Upsurge of paediatric tuberculosis in Port Harcourt, Nigeria: Has HIV infection any role?

  • D D Awi Department of Paediatrics, University of Port Harcourt Teaching Hospital, Port Harcourt, Nigeria
  • A R Nte


Background: The Niger Delta region in Southern Nigeria is peculiar, not only for its oil and mineral resources, but also, for the adverse socio-environmental factors, which enhance the occurrence of communicable diseases like tuberculosis and Human Immunodeficiency virus (HIV) infection. Because childhood tuberculous infection is a reflection of ongoing transmission in the community and can be reactivated as adult TB, which in turn maintains a chain of transmission, it is important to determine its incidence in this region. Aims: To describe the pattern of paediatric tuberculosis at the University of Port Harcourt Teaching Hospital (UPTH), Port Harcourt, in the Niger Delta and the role, if any, of HIV co-infection in the cases. Methods: A retrospective analysis of children diagnosed to have tuberculosis, using clinical data, tuberculin test and chest radiography, and managed at the UPTH from January 1, 2002 to October 31, 2005 was done. Results: Out of 13,367 children aged 0-15 years who received care at UPTH during the period under review, 188 had tuberculosis. The median age of the tuberculosis cases was 2 years. Seventy six percent were under-fives and 53.2% HIV seropositive. Pulmonary tuberculosis (80.6%) was the commonest form of the disease. The proportional incidence of tuberculosis and HIV co-infection increased from 0.88% in 2002 to 87.5% in 2005. Conclusions: Tuberculosis and HIV co-infection seems to be an emerging pattern of paediatric tuberculosis infection in Port Harcourt. There is therefore a need to screen all children with tuberculosis for the presence of HIV co-infection.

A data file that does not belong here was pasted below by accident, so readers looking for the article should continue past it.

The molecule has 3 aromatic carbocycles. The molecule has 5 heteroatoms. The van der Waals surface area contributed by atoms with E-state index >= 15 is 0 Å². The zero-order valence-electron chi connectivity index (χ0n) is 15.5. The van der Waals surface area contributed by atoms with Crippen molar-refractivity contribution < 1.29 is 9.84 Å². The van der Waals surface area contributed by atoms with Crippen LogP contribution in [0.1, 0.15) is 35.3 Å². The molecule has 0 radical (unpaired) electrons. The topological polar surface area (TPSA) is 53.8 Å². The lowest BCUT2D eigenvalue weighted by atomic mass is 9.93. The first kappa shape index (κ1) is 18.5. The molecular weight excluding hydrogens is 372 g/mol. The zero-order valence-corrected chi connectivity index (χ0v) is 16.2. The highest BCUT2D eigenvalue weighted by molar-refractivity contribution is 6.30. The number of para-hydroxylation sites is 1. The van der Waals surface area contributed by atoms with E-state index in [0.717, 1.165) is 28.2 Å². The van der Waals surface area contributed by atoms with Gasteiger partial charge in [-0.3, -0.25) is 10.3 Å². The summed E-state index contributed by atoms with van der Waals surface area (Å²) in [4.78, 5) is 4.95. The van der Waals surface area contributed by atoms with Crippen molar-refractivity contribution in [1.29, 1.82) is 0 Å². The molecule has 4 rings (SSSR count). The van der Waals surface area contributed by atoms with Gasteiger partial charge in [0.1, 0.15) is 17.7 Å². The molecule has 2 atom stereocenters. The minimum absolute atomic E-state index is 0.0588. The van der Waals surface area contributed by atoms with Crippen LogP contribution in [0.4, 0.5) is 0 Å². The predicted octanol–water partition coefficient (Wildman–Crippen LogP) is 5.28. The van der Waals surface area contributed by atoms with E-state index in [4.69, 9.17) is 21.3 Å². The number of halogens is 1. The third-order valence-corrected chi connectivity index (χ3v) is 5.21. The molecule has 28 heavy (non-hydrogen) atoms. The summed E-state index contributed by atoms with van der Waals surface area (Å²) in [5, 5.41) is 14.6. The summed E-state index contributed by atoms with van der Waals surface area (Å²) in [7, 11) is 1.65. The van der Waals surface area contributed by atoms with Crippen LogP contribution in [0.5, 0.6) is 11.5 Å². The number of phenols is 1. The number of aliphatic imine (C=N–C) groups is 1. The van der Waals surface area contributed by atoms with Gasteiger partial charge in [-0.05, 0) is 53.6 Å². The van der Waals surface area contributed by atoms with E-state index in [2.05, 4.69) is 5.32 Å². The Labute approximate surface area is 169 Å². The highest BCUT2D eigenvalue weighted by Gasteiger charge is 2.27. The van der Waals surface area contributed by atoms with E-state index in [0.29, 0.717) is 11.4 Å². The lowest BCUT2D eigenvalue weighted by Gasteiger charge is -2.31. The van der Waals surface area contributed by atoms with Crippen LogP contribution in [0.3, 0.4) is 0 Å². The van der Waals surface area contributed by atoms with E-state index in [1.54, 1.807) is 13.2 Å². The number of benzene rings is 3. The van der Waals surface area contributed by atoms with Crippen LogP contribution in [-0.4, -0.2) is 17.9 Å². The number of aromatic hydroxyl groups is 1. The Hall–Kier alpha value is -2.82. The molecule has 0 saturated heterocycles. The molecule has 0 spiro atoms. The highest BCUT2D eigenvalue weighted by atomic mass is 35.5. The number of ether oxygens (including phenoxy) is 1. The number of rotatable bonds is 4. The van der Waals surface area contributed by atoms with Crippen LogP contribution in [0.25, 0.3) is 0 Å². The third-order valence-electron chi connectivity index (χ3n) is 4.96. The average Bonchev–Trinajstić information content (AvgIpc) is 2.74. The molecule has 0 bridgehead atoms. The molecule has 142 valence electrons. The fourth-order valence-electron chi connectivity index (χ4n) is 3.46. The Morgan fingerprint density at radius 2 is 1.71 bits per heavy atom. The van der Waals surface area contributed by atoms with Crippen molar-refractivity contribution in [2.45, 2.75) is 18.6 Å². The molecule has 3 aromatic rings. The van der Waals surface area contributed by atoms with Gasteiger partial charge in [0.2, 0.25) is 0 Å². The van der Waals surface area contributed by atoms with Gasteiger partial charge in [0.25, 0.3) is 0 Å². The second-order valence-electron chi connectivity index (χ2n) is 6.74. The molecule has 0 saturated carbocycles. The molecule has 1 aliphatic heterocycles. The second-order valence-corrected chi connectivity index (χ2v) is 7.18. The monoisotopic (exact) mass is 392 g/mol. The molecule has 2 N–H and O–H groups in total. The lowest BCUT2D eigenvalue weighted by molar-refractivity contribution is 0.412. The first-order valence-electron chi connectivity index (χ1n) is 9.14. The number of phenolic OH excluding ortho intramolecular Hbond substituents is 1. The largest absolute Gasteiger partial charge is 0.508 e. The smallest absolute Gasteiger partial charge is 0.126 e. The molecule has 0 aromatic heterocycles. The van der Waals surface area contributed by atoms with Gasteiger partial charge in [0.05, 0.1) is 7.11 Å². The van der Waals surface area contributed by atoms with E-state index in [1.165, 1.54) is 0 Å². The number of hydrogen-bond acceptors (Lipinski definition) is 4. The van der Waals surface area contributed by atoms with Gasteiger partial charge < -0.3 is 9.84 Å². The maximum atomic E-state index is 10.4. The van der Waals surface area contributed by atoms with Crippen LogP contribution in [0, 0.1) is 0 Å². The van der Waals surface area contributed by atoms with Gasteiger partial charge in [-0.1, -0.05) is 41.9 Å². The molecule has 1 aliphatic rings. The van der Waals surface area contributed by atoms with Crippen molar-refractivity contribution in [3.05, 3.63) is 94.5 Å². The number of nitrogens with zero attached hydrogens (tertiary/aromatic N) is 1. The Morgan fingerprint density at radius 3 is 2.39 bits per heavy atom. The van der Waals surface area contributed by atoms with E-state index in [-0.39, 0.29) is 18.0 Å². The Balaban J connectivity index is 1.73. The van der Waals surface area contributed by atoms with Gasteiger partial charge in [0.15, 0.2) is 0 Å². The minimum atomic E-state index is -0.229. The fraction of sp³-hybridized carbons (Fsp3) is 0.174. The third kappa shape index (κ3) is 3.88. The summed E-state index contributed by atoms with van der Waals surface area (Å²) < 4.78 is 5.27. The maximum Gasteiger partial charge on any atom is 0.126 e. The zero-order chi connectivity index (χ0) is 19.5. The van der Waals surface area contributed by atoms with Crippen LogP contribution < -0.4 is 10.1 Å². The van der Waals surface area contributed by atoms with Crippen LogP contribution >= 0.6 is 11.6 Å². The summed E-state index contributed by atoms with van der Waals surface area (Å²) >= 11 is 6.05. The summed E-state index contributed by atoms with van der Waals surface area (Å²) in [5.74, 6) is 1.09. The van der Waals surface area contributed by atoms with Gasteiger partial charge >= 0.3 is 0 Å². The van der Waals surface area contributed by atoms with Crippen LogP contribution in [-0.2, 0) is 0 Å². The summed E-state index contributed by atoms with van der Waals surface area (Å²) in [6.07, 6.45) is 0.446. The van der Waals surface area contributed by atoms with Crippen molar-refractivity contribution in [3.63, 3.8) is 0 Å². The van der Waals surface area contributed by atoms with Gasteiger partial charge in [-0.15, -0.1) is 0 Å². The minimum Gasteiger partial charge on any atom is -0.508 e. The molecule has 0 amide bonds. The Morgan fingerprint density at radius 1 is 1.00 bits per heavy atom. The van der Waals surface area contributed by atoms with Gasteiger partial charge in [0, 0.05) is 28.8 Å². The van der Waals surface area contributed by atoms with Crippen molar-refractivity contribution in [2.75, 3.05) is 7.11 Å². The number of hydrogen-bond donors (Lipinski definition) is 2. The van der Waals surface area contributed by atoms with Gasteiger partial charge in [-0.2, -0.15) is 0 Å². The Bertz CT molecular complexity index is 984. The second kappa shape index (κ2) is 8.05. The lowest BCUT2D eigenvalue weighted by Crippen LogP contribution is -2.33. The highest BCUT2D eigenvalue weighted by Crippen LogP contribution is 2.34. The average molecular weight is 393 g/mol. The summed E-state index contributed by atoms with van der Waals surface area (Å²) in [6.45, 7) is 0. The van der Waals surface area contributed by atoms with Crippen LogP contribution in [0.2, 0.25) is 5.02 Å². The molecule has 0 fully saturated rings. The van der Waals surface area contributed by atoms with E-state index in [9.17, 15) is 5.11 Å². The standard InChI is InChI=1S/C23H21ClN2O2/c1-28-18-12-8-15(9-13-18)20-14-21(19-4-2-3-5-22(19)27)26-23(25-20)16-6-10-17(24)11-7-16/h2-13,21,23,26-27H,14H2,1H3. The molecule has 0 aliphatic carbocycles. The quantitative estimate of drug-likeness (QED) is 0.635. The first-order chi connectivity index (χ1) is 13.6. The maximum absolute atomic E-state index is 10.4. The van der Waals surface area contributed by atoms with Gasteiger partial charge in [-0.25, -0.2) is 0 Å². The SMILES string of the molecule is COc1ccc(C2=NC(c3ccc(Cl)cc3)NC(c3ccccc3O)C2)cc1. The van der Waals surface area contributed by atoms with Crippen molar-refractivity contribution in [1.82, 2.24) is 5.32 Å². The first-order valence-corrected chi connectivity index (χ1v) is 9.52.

Keywords: Childhood tuberculosis; HIV co-infection

Port Harcourt Medical Journal Vol. 1 (2) 2007: pp.113-118

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